AH: Were there books you were thinking about when first drafting? Or when revising? Movies?
LG: I wanted to do for a Midwestern antique mall what Stanley Elkin did for Disney World in The Magic Kingdom. I really thought when I was finishing the first draft that the imitation was obvious but of course I was delusional. My sentences are not so elaborately virtuosic and my plotting is much more conventional. I think the basic DNA is still there though: roving third-person close POV, lots of interior riffing and neuroticism. Similarly, Michael Griffith’s novella Bibliophilia was an early inspiration.
The Alan Zwieg documentary Vinyl is a big influence, not even for the record collecting aspect but just as a dark and hilarious document of the collector mindset. The part about a guy who trashes his entire record collection because he doesn’t want anyone else to have it is taken from something one of the subjects says (though it’s also tragically semi-autobiographical). Seymour is named in tribute to Steve Buscemi’s character in Ghost World.
The graphic novel Wimbledon Green by Seth has captured better than anything the physical sensation of desperately searching for and then finally finding a “holy grail” as a collector, an intense heart-pounding anxiety that culminates, upon discovery, in an almost soulless calm. There’s almost always a tinge of disappointment afterwards.
AH: I haven’t read any Elkin, but now I want to. It’s funny you mention Buscemi as Seymour in GW, because your book made me think of another Zwigoff movie, Crumb. Thank god there is no Crumb-like character in your book, but I think your cast of characters would stand up to the rogues gallery that haunts that film. There is an intensity and a character-ness to the people in that movie and in your book, in the best sense. The major difference is that I think your book, oddly, is one I would recommend to a wide swath of readers despite the subject matter, and I can’t say the same for Crumb. I can’t imagine my parents ever watching that movie.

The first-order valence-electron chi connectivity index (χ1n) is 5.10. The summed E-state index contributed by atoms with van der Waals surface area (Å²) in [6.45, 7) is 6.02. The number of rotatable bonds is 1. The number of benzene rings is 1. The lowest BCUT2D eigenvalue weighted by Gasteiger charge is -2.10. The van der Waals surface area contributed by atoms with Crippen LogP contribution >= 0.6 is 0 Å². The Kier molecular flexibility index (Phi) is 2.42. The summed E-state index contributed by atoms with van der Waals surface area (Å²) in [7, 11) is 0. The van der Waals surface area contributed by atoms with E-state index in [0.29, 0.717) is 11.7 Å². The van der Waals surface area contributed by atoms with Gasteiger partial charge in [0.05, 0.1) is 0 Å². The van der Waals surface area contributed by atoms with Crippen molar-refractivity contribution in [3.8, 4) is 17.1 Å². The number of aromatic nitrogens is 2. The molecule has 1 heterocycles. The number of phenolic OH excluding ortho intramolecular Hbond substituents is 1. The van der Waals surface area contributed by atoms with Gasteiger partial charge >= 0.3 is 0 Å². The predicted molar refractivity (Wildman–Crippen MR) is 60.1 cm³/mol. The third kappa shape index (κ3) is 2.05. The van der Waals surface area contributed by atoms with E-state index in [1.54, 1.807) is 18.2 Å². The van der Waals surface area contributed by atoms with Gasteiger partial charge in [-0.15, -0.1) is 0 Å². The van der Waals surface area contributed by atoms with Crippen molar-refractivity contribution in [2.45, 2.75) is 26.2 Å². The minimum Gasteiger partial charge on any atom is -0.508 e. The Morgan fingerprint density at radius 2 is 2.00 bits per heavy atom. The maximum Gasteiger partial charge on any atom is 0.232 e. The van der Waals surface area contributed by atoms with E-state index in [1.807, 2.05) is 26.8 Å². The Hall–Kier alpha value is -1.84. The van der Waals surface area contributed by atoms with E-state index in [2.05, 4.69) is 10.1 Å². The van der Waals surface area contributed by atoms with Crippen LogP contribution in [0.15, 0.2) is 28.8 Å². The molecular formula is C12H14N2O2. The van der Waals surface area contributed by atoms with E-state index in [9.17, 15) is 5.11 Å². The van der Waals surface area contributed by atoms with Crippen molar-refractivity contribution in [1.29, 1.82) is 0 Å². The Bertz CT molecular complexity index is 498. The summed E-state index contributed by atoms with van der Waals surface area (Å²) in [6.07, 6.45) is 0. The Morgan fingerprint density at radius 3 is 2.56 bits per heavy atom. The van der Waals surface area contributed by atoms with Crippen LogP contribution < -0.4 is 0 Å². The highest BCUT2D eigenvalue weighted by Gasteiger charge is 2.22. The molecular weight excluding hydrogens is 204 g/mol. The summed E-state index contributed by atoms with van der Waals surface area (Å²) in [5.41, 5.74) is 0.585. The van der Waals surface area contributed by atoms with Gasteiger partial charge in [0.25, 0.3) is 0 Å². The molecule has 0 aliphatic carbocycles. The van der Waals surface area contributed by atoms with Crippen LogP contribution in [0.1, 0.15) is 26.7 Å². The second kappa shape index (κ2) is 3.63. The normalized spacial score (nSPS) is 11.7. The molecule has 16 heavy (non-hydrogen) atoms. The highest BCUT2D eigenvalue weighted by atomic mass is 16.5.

LG: That you say that about your parents makes me remember asking my mom to pick up the VHS tapes of both Crumb and Todd Solondz’ Happiness for me on the same trip to the library when I was fifteen or so. She didn’t watch either movie with me though, thank god.
I wasn’t consciously thinking about Crumb but it is one of those works that probably has an outsize influence on my sensibility since it’s a favorite from back in the early development of whatever my taste is. I find Charles Crumb in the movie to be super charming and probably most like any of the characters in the novel. I’m drawn to stories about relationships outside of the standard dichotomies of husband/wife, mother/daughter, hero/villain, etc. Both Crumb and Heart are about relationships between characters and objects, characters and nostalgia/time, characters and the niche subcultures they inhabit.
At least one negative review has used the word quirky to describe what I think you mean by character-ness. It’s not a term I think anyone would want used to describe their work, but pretty much everything I personally like book-, movie-, film-, etc.-wise has been called “quirky,” usually pejoratively. I’ve noticed that even a lot of people who have liked the book tend to view its humor as very intentional and measured when to me it’s just a natural sensibility. What I mean is people keep asking variations of “Why is this novel funny?” No one ever asks authors why their books aren’t funny, though I wish they would.